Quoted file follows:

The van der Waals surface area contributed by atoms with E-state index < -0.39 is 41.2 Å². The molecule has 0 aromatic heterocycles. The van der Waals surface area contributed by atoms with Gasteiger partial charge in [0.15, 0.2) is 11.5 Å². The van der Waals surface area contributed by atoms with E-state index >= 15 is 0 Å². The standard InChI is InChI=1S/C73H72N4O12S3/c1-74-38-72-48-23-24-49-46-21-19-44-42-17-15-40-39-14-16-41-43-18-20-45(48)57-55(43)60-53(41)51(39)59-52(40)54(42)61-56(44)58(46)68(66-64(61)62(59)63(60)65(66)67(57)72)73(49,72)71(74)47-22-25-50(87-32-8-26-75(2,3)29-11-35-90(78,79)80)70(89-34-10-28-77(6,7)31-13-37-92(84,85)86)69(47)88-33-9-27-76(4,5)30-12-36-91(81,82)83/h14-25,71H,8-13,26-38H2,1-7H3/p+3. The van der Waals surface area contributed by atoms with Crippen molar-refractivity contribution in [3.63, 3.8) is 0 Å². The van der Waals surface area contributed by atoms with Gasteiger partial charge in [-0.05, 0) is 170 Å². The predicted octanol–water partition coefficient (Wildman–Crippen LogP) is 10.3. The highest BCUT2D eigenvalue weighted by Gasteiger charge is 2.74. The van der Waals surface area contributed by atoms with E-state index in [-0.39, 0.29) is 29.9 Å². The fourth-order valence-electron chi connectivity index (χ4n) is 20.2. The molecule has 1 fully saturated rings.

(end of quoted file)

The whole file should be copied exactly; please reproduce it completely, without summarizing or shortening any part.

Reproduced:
The van der Waals surface area contributed by atoms with E-state index < -0.39 is 41.2 Å². The molecule has 0 aromatic heterocycles. The van der Waals surface area contributed by atoms with Gasteiger partial charge in [0.15, 0.2) is 11.5 Å². The van der Waals surface area contributed by atoms with E-state index >= 15 is 0 Å². The standard InChI is InChI=1S/C73H72N4O12S3/c1-74-38-72-48-23-24-49-46-21-19-44-42-17-15-40-39-14-16-41-43-18-20-45(48)57-55(43)60-53(41)51(39)59-52(40)54(42)61-56(44)58(46)68(66-64(61)62(59)63(60)65(66)67(57)72)73(49,72)71(74)47-22-25-50(87-32-8-26-75(2,3)29-11-35-90(78,79)80)70(89-34-10-28-77(6,7)31-13-37-92(84,85)86)69(47)88-33-9-27-76(4,5)30-12-36-91(81,82)83/h14-25,71H,8-13,26-38H2,1-7H3/p+3. The van der Waals surface area contributed by atoms with Crippen molar-refractivity contribution in [3.63, 3.8) is 0 Å². The van der Waals surface area contributed by atoms with Gasteiger partial charge in [-0.05, 0) is 170 Å². The predicted octanol–water partition coefficient (Wildman–Crippen LogP) is 10.3. The highest BCUT2D eigenvalue weighted by Gasteiger charge is 2.74. The van der Waals surface area contributed by atoms with E-state index in [-0.39, 0.29) is 29.9 Å². The fourth-order valence-electron chi connectivity index (χ4n) is 20.2. The molecule has 1 fully saturated rings.